Potential strike mobilizes WLUFA
As a rank-and-file member of WLUFA I find myself asking why, for the second time in three years, I face the very real possibility of going on strike or being locked out on Mar. 3.
The union executive tells us that every step of the way the Laurier administration has dragged its feet, delaying and rejecting the possibility of compromise and at the last minute derailing settlement. It is, we are told, their way or the highway.
Most disturbing of all, there is only one person with an academic background on the administration’s team. For the second time in a row the chief negotiator for the administration is not someone who understands and cares about Laurier but a high-powered lawyer employed by an international firm dedicated to fighting unions. I shudder to imagine how much money this company earns from drawn-out negotiations.
Why is it necessary for the administration to adopt such an adversarial approach to negotiating with the very people whose well-being and livelihood depend on the success of Laurier?
In my seven years here WLUFA has not been an aggressive union intent upon vilifying the administration and challenging its every decision. Instead, it is committed to protecting the needs of its members and the quality of the education that we offer our students. In this vein it approaches negotiations with attention to detail, empathy for the challenges that the administration faces, and willingness to compromise.
This year the primary issue of contention is the restructuring of the pension plan. It may be that change is necessary, but an independent actuary determined that the reason for the current problems lies in the administration’s decision to take a “contribution holiday” in the 1990s.
Now the faculty – who continued to make our contributions – is asked to make up for the fact that the administration failed to put aside adequate funds at that time.
Conveniently, the administration has painted a picture of financial challenges facing the university but this seems to misrepresent reality. It is difficult to know what numbers to believe, but it is significant that the administration has not made any effort to dispel WLUFA’s assertion that for the past three years the university has enjoyed a cumulative surplus in excess of $43 million.
The Senate Finance Committee report for 2010-11 confirms that the Operating Fund “ended the year with a surplus of $16.501 million before appropriations. This is significantly better that the budgeted deficit of $1.261 million.”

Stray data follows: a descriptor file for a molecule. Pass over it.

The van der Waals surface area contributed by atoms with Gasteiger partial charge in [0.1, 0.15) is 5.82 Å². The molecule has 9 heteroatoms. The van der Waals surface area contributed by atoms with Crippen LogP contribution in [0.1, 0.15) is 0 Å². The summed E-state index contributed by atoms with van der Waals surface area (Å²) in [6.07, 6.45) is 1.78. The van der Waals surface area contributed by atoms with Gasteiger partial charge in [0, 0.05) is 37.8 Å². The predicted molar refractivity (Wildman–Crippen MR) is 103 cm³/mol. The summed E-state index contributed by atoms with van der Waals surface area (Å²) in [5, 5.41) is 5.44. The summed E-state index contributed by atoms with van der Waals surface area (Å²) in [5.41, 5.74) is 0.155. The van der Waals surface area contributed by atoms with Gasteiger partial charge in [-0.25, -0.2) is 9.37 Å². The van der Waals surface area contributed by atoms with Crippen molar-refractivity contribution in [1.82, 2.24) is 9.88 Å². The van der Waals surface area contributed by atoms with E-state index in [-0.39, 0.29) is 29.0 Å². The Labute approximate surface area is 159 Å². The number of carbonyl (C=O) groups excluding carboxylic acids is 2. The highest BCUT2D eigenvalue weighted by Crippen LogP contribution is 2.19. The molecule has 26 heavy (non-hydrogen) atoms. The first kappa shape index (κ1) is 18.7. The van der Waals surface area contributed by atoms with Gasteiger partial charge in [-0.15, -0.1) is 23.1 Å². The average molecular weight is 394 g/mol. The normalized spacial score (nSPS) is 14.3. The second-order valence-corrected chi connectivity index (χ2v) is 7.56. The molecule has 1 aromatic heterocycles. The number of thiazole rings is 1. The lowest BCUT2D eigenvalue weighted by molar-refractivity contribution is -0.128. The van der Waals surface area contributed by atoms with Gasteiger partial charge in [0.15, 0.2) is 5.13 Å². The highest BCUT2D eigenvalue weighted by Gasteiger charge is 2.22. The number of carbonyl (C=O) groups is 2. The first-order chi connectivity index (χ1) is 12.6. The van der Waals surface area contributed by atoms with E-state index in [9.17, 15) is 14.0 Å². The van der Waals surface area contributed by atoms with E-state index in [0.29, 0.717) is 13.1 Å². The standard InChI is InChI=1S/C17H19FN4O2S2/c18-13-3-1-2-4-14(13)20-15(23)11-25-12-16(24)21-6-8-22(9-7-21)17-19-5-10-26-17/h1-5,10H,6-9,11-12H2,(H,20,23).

What is very interesting is the fact that nearly five million of those surplus dollars came from savings from unfilled positions, temporary vacancies and the retirement of faculty and staff. This is at a time of more students, larger classes and program cuts. Why not reinvest these savings in the academic program?
Budgeting and operating a university is extremely complicated, and I applaud prudent and cautious financial management with an eye to Laurier’s long-term health. I understand that the goard of governors necessarily approves the expenditure of some surplus for important projects.
Nevertheless one does wonder why, if we face such difficult financial times, the administration opted to allocate $1.4 million for centennial celebrations and another $1 million for a “targeted advertising campaign to raise the profile of the university?”
If Laurier, as the administration says, “is facing serious financial challenges,” how can we possibly pledge $2.5 million for a specialized sports facility (a velodrome) as part of yet another expansion of Laurier (in Milton) that is of questionable benefit to the core academic mission of the university?
In response to my articles in the fall, Laurier President Max Blouw questioned my assertion that the administration was out of touch with the faculty. He pointed out that there are various opportunities for faculty to participate in university governance but all too often we fail to take advantage of these.
My intuition tells me that in many regards he is right, and that if we do not want the university’s agenda to be set by administrators alone – as is increasingly happening across North America – then we have the responsibility to become more engaged in the years to come and to provide constructive input.
Before that happens, however, it is essential that the administration demonstrate good faith by working with WLUFA rather than against it, by generating a positive atmosphere within which future cooperation can flourish. The very success of our academic mission to educate as well as to inspire depends upon this.
A strike or a lockout on Mar. 3 will signal that the administration has failed to generate this environment and that it is out of touch, not only with faculty, but also with the students who will suffer most of all.